burning homes? Our enemies are counting the scalps they have

taken. They are eating the deer that you killed yesterday on your

own hunting grounds. And do you stand here and do nothing?"

Some of the warriors turned their faces toward the burning

village, but no one spoke.

"Very well," said Watseka. "If you dare not, then I will show you

what can be done. Follow me, women of the Illinois! The strangers

shall not laugh because they have driven us so easily from our

homes. They shall not feed upon the corn that we have raised. We

will show them what the Illinois can do. Follow me!"

As Watseka spoke, her eyes sparkled with a light which filled

every heart with new courage. With one accord the women and girls

gathered around her.

"Lead us, Watseka!" they cried. "We will follow you. We are not afraid."

They armed themselves with the bows and the hatchets which the

warriors had thrown upon the ground. Those who could find nothing

else, picked up stones and sticks. The boys joined them, their

eyes flashing with eagerness. All felt that Watseka would lead

them to victory.

Then it was that courage came into the hearts of the warriors.

"Are we men, and do we let the women and boys thus outdo us?"

they cried. "No, we alone will drive our foes from our home. We

alone will avenge our kinsmen whom they have slain. We will fear

nothing. We will never rest until we have won back all that we have lost!"

And so Watseka and the women and boys did not go into battle. But

the warriors of the Illinois in the darkness of the night crept

silently back through the shadows of the wood. While their foes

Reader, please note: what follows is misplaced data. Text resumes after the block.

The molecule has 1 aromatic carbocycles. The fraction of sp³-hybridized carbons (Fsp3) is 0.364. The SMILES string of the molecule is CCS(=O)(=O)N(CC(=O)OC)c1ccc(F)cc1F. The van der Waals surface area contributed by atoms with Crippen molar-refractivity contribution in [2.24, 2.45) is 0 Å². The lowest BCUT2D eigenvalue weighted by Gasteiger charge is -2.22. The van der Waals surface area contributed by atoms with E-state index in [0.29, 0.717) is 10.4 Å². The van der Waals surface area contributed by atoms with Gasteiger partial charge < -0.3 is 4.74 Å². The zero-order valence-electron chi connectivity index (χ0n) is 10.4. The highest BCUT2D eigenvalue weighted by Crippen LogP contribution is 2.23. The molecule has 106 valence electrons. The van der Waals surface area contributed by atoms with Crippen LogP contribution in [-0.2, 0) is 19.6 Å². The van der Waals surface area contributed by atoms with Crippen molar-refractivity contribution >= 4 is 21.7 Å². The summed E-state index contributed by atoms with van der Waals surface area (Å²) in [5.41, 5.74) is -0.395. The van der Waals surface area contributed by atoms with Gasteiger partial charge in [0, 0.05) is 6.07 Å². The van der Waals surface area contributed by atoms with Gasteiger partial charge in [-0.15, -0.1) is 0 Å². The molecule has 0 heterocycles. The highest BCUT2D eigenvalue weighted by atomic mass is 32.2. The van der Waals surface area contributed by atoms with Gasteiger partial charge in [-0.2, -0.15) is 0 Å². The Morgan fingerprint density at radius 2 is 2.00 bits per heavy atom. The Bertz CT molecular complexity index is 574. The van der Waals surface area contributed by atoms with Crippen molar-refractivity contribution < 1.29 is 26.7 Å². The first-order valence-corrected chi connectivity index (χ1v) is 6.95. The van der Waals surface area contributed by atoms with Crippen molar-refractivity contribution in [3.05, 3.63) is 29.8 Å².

lay sleeping by the fires of the burning wigwams, they swept down

upon them like a thunderbolt from the clear sky. Their revenge

was swift and terrible.

And so the Illinois were again at peace, for the fierce warriors

who dwelt on the other side of the prairie dared never molest

them again. And they rebuilt their wigwams by the side of the

pleasant river, and there they lived in comfort for many long

years. Nor did they ever forget how the maiden, Watseka, had

saved them in their hour of greatest need. The story of her

bravery was told and retold a thousand times; the warriors talked

of her beauty; the women praised her goodness; other tribes heard

of her and talked about the hero maiden of the Illinois; and so

long as there were Indians in that western land, the name of

Watseka was remembered and honored.


Molest, harm.

Prairie, a treeless plain.

Wigwam, an Indian house.



Top of Page

< BACK    NEXT >

| Home | Reading Room The New McGuffey Fourth Reader




Why not spread the word about Together We Teach?
Simply copy & paste our home page link below into your emails... 

Want the Together We Teach link to place on your website?
Copy & paste either home page link on your webpage...
Together We Teach 





Use these free website tools below for a more powerful experience at Together We Teach!

****Google™ search****

For a more specific search, try using quotation marks around phrases (ex. "You are what you read")


*** Google Translate™ translation service ***

 Translate text:


  Translate a web page:

****What's the Definition?****
(Simply insert the word you want to lookup)

 Search:   for   

S D Glass Enterprises

Privacy Policy

Warner Robins, GA, USA